Healthdirect Free Australian health advice you can count on.

Medical problem? Call 1800 022 222. If you need urgent medical help, call triple zero immediately

healthdirect Australia is a free service where you can talk to a nurse or doctor who can help you know what to do.

beginning of content

Diaphragm (contraceptive device)

4-minute read

What is a diaphragm?

The diaphragm is a type of contraception that women can use to avoid getting pregnant. It is a piece of soft silicone in the shape of a dome and sits inside the vagina. It is moved up and positioned to cover the cervix, this prevents sperm from entering the uterus (womb).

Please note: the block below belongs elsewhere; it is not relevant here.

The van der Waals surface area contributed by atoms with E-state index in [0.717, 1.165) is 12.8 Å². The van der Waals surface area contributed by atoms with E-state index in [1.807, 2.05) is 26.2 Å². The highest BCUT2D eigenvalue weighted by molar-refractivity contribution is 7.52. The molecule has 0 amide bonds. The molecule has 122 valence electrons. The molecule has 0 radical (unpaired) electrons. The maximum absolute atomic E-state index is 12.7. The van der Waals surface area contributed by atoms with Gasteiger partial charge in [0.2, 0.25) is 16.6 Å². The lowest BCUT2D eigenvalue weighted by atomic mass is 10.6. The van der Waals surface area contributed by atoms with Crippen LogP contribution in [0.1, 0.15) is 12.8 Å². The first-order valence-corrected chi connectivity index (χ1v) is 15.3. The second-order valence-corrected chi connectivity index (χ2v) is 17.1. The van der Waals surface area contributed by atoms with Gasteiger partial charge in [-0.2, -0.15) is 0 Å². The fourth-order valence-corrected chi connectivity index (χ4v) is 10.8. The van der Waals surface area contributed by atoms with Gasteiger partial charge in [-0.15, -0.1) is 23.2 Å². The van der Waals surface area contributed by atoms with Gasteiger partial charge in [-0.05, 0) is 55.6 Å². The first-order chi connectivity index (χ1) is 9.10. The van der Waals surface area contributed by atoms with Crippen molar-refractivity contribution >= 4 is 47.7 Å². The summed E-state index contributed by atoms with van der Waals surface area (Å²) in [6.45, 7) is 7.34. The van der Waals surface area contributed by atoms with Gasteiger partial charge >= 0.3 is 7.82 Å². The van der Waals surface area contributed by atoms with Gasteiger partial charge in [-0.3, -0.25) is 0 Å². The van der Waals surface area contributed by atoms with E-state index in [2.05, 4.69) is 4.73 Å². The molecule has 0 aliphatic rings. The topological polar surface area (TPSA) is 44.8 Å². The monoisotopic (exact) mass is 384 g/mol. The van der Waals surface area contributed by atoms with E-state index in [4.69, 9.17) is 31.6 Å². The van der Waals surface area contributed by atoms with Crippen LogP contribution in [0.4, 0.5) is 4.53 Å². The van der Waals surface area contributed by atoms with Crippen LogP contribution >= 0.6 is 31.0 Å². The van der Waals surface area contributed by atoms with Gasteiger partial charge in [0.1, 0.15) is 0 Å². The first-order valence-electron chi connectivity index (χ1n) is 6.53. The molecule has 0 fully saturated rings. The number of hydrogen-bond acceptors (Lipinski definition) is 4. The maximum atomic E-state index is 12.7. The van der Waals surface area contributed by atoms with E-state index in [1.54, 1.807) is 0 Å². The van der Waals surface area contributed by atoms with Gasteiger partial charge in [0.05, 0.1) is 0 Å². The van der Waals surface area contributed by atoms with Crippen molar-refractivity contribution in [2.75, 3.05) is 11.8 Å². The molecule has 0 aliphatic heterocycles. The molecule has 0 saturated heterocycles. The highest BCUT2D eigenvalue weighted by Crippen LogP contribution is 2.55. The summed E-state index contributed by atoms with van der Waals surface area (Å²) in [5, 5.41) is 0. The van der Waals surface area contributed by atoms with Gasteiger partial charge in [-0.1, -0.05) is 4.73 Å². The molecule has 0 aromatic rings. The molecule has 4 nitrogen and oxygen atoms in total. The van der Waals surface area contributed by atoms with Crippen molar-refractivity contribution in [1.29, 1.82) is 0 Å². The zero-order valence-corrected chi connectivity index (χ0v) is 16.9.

Once you insert a diaphragm, it is held in place by the pelvic muscles. You do not need a doctor to insert it, although it is a good idea to see a health professional to learn how to insert it and check the diaphragm fits the cervix.

How does the diaphragm work?

Illustration showing an example of a diaphragm.
A diaphragm is a piece of soft silicone in the shape of a dome. Once you put in into your vagina to cover the cervix, it is held in place by your pelvic muscles.

During sex, the diaphragm stops sperm from entering the uterus. It forms a physical barrier between the man's sperm and the woman's egg, like a condom. So it is sometimes called a barrier method of contraception.